Law Enforcement and Stress
Law enforcement and stress seem to be a forgone conclusion for many people – often writing it off as a normal part of the job. But for many peace officers, fire and rescue and other first responders the events they deal with on a regular basis are anything but normal. Some events are outright traumatic and often, they experience many of these over the course of their service.
“Trauma” refers to the body or mind being overwhelmed by traumatic events. Psychological trauma in particular occurs as a result of a distressing event that leads the sufferer to question their beliefs while destroying their assumptions of trust. If you have experienced a traumatic event, you may feel socially disconnected and somewhat numb, leading to feelings of isolation. On top of this, you may find yourself feeling more afraid and vulnerable than before the event.
Law enforcement has been universally recognized as a stressful profession. Police officers often observe, deal with, or become involved in extremely difficult situations and experiences on a daily basis. A line-of-duty death (LODD) strikingly brings home the risk and vulnerability of all law enforcement officers and affects the officer’s peers, the entire department, the wider police community, and the officer’s family.
These events are inherent to the law enforcement profession and accumulate over time, often producing a cumulative stress that is immeasurable. Men and women who choose law enforcement as a profession are told to prepare to deal with the cumulative stress of the job. When it comes to law enforcement and stress, there is however another form of stress that many officers will face but are unprepared to deal with. This stress is more immediate and intense and is often the result of a singular traumatic event. It can be unsettling to learn just how severely a single event can change a person’s outlook and approach to both his profession and his daily life.
Sense of Invulnerability
The sense of invulnerability is perpetuated in the field training an officer receives once he/she begins working in his/her respective department. New recruits learn from senior officers that police work requires the inhibition of affective or emotive responses. When an officer arrives to the scene of a fatality, they are required to remain emotionless – and manage the situation. Even when confronted with a death of a child, they are expected to push aside any emotional response and immediately take control of the scene and provide order and a sense of safety to the community. Learning to suppress normal human reactions in the face of a crisis is a part of the job. But suppressing them indefinitely, long after the crisis has passed, is destructive to even the strongest of us.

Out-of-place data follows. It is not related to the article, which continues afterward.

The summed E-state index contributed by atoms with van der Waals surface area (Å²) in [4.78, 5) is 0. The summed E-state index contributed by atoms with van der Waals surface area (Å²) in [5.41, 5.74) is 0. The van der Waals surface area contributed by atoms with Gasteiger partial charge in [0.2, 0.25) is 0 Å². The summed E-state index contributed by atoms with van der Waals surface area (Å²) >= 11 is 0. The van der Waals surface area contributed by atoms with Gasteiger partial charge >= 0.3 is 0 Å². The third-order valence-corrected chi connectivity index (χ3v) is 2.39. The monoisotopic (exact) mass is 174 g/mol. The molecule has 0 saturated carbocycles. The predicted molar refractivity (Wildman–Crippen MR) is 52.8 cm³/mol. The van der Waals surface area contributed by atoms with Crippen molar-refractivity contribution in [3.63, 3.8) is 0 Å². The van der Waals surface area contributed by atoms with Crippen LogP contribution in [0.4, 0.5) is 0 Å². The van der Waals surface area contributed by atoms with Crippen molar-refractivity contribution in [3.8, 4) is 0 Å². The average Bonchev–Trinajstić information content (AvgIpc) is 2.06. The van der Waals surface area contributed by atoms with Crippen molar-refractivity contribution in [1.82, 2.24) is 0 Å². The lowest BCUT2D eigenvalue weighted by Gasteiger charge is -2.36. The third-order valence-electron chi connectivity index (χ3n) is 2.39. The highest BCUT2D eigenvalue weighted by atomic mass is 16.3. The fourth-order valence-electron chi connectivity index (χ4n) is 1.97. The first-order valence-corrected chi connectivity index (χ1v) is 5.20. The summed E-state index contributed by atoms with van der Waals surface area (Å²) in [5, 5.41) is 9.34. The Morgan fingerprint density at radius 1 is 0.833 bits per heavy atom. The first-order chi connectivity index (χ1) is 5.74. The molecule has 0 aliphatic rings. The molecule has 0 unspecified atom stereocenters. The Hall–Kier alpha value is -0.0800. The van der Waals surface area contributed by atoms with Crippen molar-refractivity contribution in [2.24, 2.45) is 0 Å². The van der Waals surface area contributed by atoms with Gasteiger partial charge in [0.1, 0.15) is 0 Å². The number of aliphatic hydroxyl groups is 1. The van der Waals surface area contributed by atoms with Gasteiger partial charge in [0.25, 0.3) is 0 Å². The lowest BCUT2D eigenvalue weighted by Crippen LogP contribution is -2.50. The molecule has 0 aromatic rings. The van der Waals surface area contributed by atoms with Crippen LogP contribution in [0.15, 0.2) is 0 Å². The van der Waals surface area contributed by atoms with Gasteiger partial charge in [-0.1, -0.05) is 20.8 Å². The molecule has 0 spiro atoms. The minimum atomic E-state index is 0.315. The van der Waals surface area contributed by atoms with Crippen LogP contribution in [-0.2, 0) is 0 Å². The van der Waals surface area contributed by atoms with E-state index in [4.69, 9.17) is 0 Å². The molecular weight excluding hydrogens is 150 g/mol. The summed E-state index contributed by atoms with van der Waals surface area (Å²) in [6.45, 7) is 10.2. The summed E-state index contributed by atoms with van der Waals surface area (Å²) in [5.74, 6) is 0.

My mission is to provide a professional, confidential and secure platform which is highly responsive to the trauma faced by peace officers and other first responders. Law enforcement and stress are eternally linked – it’s unavoidable and the nature of the profession. Sometimes we need to work problems out in a safe space away from even family and friends. Please allow me to demonstrate to you that the therapy offered here genuinely helps you the police officer to become empowered to feel back in control of your life.
We only get a short time on this planet, but when trauma or personal challenges become overwhelming we can lose sight of life’s pleasure. Through new perspectives, let me help you to ‘Help Yourself’ get back to enjoying life!
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Ben Carrettin is a Nationally Board Certified Counselor (NCC), Licensed Professional Counselor-Supervisor (LPC-S) and Licensed Chemical Dependency Counselor (LCDC). He is the owner of Practice Improvement Resources, LLC; a private business which offers an array of specialized counseling, evidenced-based clinical consultation, Critical Incident Stress Management (CISM) and targeted ESI-based services to individuals and businesses.